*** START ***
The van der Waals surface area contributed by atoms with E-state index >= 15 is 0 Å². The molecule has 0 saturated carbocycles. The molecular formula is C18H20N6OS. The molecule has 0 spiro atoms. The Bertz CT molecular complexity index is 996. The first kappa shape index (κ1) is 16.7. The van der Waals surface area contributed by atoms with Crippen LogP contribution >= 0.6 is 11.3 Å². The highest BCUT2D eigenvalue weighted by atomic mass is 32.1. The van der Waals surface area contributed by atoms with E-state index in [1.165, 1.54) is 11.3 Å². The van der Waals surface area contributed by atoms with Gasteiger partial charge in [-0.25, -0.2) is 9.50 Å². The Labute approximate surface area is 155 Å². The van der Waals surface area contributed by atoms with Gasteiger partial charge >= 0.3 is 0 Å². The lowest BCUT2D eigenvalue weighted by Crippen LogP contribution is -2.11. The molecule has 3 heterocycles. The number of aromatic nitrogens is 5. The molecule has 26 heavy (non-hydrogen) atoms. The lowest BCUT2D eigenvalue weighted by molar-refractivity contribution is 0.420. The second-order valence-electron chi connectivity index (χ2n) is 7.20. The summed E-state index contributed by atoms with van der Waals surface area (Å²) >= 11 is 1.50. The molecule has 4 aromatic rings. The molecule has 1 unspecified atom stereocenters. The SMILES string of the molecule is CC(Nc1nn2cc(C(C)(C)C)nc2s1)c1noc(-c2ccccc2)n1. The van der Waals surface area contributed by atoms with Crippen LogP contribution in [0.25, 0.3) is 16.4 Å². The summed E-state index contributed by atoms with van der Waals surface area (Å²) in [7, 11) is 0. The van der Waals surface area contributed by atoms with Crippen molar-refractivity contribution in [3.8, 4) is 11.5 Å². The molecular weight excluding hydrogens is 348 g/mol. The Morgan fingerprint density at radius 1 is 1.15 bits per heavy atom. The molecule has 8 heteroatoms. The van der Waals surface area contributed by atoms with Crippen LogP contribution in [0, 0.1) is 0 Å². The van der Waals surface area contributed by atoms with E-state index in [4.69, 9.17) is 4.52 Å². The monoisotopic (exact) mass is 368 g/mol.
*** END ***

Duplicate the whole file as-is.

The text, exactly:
The van der Waals surface area contributed by atoms with E-state index >= 15 is 0 Å². The molecule has 0 saturated carbocycles. The molecular formula is C18H20N6OS. The molecule has 0 spiro atoms. The Bertz CT molecular complexity index is 996. The first kappa shape index (κ1) is 16.7. The van der Waals surface area contributed by atoms with Crippen LogP contribution >= 0.6 is 11.3 Å². The highest BCUT2D eigenvalue weighted by atomic mass is 32.1. The van der Waals surface area contributed by atoms with E-state index in [1.165, 1.54) is 11.3 Å². The van der Waals surface area contributed by atoms with Gasteiger partial charge in [-0.25, -0.2) is 9.50 Å². The Labute approximate surface area is 155 Å². The van der Waals surface area contributed by atoms with Gasteiger partial charge >= 0.3 is 0 Å². The lowest BCUT2D eigenvalue weighted by Crippen LogP contribution is -2.11. The molecule has 3 heterocycles. The number of aromatic nitrogens is 5. The molecule has 26 heavy (non-hydrogen) atoms. The lowest BCUT2D eigenvalue weighted by molar-refractivity contribution is 0.420. The second-order valence-electron chi connectivity index (χ2n) is 7.20. The summed E-state index contributed by atoms with van der Waals surface area (Å²) >= 11 is 1.50. The molecule has 4 aromatic rings. The molecule has 1 unspecified atom stereocenters. The SMILES string of the molecule is CC(Nc1nn2cc(C(C)(C)C)nc2s1)c1noc(-c2ccccc2)n1. The van der Waals surface area contributed by atoms with Crippen LogP contribution in [0.25, 0.3) is 16.4 Å². The summed E-state index contributed by atoms with van der Waals surface area (Å²) in [7, 11) is 0. The van der Waals surface area contributed by atoms with Crippen molar-refractivity contribution in [3.8, 4) is 11.5 Å². The molecular weight excluding hydrogens is 348 g/mol. The Morgan fingerprint density at radius 1 is 1.15 bits per heavy atom. The molecule has 8 heteroatoms. The van der Waals surface area contributed by atoms with Crippen LogP contribution in [0, 0.1) is 0 Å². The van der Waals surface area contributed by atoms with E-state index in [4.69, 9.17) is 4.52 Å². The monoisotopic (exact) mass is 368 g/mol.